Ronald Feldman Fine Arts will exhibit Global Mapping, an overview of the life-long work of Helen Mayer Harrison and Newton Harrison, pioneers of ecologically-oriented art, whose visionary proposals have influenced long-term public policy in the United States and abroad. For more than forty years, the Harrisons’ expansive practice, realized in collaboration with experts from other disciplines and often commissioned by government and art institutions, has been to map out specific geographical areas at ecological risk to encourage public discourse and community involvement. Their impassioned works serve as both a meditation on global ecology and also as a futuristic vision, often with proposals for environmental change and recovery.
The Harrisons’ mapping – on large wall panels and synthesized with aerial photographs and narrative text of Socratic reasoning – dominates the exhibition space. The artworks are selected from large-scale installations of projects from the early seventies to the present. Similar in appearance to the wall panels, a floor panel allows the viewer to walk on a topographical map of the Sierra Nevada mountain range, a work from Force Majeure, the Harrisons’ current on-going series which addresses the effects of global warming on an unprecedented scale.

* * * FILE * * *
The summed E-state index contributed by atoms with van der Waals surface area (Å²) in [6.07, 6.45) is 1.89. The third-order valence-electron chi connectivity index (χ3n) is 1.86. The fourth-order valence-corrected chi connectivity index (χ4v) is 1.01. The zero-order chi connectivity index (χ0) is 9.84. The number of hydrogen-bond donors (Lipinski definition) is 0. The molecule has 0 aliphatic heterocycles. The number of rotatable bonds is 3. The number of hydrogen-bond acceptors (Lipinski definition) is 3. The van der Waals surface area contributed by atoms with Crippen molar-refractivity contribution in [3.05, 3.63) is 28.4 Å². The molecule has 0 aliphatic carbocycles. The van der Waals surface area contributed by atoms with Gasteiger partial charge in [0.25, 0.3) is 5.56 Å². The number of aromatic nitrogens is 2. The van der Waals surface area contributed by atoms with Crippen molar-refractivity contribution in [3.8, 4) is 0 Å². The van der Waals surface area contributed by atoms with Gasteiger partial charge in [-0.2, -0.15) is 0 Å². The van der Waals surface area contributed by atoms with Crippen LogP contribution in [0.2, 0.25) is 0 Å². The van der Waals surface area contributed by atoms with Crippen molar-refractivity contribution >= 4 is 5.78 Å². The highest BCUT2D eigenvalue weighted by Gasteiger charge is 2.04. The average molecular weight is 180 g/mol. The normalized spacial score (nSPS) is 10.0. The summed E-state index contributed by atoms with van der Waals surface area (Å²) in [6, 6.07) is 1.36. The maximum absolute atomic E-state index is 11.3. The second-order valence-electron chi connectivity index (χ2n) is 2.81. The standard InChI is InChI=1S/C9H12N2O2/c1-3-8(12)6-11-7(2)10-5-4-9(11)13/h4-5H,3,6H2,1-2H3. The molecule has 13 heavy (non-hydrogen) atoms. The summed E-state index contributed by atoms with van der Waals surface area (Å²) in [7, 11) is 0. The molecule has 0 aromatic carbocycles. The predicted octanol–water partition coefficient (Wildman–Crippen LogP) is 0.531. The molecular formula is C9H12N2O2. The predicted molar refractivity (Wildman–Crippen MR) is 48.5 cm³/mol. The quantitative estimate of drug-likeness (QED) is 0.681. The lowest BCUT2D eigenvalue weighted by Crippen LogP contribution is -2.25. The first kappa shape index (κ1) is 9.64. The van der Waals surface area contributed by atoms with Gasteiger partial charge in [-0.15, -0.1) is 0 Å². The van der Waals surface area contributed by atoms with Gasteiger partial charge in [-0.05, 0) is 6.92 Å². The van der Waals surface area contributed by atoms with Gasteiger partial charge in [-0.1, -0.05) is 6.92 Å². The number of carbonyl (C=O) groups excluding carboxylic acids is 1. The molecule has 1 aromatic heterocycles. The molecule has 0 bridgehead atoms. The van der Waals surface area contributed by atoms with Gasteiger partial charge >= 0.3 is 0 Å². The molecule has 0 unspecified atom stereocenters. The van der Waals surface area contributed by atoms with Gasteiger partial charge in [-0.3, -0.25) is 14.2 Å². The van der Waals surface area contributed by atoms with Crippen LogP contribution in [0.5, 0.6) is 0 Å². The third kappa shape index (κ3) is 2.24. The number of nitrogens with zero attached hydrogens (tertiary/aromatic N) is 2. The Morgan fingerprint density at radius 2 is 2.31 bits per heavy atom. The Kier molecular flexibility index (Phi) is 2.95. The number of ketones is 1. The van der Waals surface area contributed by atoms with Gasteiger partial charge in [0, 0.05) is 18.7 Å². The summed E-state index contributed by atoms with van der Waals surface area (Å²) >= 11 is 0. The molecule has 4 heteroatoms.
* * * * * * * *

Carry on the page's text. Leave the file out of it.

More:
Earlier works, From The Lagoon Cycle (1974-1984), Law of the Sea Conference from the 1976 Venice Biennale, and Baltimore Promenade (1981), focus on watershed restoration, agricultural and forestry issues, and urban renewal, as well as providing a history of the Harrisons’ engagement with the topic of global warming.
Reflecting the Harrisons’ international perspective and the scale of their research, the exhibition includes projects that study the eco-systems of large bodies of water from around the world: the Sava River in former Yugoslavia, the Yarkon River in Israel, and the Salton Sea and the Bays at San Francisco in the state of California. Their titles often incorporate visual metaphor to define and unify the large geographical areas under consideration: A Vision for the Green Heart of Holland, Peninsula Europe, Greenhouse Britain, and Tibet is the High Ground.